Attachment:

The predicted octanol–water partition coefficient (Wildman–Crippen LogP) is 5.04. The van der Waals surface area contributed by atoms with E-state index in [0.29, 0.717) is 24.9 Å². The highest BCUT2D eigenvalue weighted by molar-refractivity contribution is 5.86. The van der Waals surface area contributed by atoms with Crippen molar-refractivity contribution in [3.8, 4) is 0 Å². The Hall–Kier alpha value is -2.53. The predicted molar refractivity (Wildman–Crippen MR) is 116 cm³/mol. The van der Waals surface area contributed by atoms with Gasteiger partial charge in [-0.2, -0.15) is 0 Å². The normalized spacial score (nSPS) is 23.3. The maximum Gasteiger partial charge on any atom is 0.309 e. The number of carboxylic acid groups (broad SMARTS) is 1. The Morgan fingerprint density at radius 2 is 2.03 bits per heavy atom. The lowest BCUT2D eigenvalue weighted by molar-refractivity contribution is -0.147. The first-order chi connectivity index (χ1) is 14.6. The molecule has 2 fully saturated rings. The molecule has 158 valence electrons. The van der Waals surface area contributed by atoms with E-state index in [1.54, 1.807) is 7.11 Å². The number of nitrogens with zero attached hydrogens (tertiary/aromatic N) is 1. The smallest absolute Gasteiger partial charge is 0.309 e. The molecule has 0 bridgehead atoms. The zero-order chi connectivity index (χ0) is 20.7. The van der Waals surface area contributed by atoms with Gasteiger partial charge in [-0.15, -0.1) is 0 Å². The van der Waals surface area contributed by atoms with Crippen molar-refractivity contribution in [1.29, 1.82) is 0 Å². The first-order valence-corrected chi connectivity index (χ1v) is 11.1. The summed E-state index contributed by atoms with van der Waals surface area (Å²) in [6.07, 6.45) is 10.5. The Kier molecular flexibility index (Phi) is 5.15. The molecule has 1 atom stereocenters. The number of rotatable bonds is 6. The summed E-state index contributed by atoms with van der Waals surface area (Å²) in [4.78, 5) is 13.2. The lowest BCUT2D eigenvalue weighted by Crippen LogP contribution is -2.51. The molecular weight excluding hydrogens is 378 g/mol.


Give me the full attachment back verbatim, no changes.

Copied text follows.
The predicted octanol–water partition coefficient (Wildman–Crippen LogP) is 5.04. The van der Waals surface area contributed by atoms with E-state index in [0.29, 0.717) is 24.9 Å². The highest BCUT2D eigenvalue weighted by molar-refractivity contribution is 5.86. The van der Waals surface area contributed by atoms with Crippen molar-refractivity contribution in [3.8, 4) is 0 Å². The Hall–Kier alpha value is -2.53. The predicted molar refractivity (Wildman–Crippen MR) is 116 cm³/mol. The van der Waals surface area contributed by atoms with Gasteiger partial charge in [-0.2, -0.15) is 0 Å². The normalized spacial score (nSPS) is 23.3. The maximum Gasteiger partial charge on any atom is 0.309 e. The number of carboxylic acid groups (broad SMARTS) is 1. The Morgan fingerprint density at radius 2 is 2.03 bits per heavy atom. The lowest BCUT2D eigenvalue weighted by molar-refractivity contribution is -0.147. The first-order chi connectivity index (χ1) is 14.6. The molecule has 2 fully saturated rings. The molecule has 158 valence electrons. The van der Waals surface area contributed by atoms with E-state index in [1.54, 1.807) is 7.11 Å². The number of nitrogens with zero attached hydrogens (tertiary/aromatic N) is 1. The smallest absolute Gasteiger partial charge is 0.309 e. The molecule has 0 bridgehead atoms. The zero-order chi connectivity index (χ0) is 20.7. The van der Waals surface area contributed by atoms with Gasteiger partial charge in [-0.15, -0.1) is 0 Å². The van der Waals surface area contributed by atoms with Crippen molar-refractivity contribution in [1.29, 1.82) is 0 Å². The first-order valence-corrected chi connectivity index (χ1v) is 11.1. The summed E-state index contributed by atoms with van der Waals surface area (Å²) in [6.07, 6.45) is 10.5. The Kier molecular flexibility index (Phi) is 5.15. The molecule has 1 atom stereocenters. The number of rotatable bonds is 6. The summed E-state index contributed by atoms with van der Waals surface area (Å²) in [4.78, 5) is 13.2. The lowest BCUT2D eigenvalue weighted by Crippen LogP contribution is -2.51. The molecular weight excluding hydrogens is 378 g/mol.